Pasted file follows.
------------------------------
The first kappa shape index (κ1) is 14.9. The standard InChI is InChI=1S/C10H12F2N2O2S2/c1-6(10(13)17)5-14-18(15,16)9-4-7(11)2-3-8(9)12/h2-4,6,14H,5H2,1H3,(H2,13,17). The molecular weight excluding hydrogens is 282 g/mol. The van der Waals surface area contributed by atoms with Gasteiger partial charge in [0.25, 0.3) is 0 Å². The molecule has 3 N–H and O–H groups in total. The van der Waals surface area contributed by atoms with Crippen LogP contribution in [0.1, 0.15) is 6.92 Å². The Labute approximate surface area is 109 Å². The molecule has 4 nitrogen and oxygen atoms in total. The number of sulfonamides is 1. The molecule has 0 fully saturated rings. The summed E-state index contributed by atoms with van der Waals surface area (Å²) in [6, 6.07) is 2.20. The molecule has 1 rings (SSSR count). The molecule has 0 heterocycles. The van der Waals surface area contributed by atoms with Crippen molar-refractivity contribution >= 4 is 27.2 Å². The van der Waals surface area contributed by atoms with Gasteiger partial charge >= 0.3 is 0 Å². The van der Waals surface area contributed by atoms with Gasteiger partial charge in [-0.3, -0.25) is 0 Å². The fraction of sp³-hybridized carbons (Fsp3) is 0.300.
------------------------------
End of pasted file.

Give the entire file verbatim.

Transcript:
The first kappa shape index (κ1) is 14.9. The standard InChI is InChI=1S/C10H12F2N2O2S2/c1-6(10(13)17)5-14-18(15,16)9-4-7(11)2-3-8(9)12/h2-4,6,14H,5H2,1H3,(H2,13,17). The molecular weight excluding hydrogens is 282 g/mol. The van der Waals surface area contributed by atoms with Gasteiger partial charge in [0.25, 0.3) is 0 Å². The molecule has 3 N–H and O–H groups in total. The van der Waals surface area contributed by atoms with Crippen LogP contribution in [0.1, 0.15) is 6.92 Å². The Labute approximate surface area is 109 Å². The molecule has 4 nitrogen and oxygen atoms in total. The number of sulfonamides is 1. The molecule has 0 fully saturated rings. The summed E-state index contributed by atoms with van der Waals surface area (Å²) in [6, 6.07) is 2.20. The molecule has 1 rings (SSSR count). The molecule has 0 heterocycles. The van der Waals surface area contributed by atoms with Crippen molar-refractivity contribution >= 4 is 27.2 Å². The van der Waals surface area contributed by atoms with Gasteiger partial charge >= 0.3 is 0 Å². The van der Waals surface area contributed by atoms with Gasteiger partial charge in [-0.3, -0.25) is 0 Å². The fraction of sp³-hybridized carbons (Fsp3) is 0.300.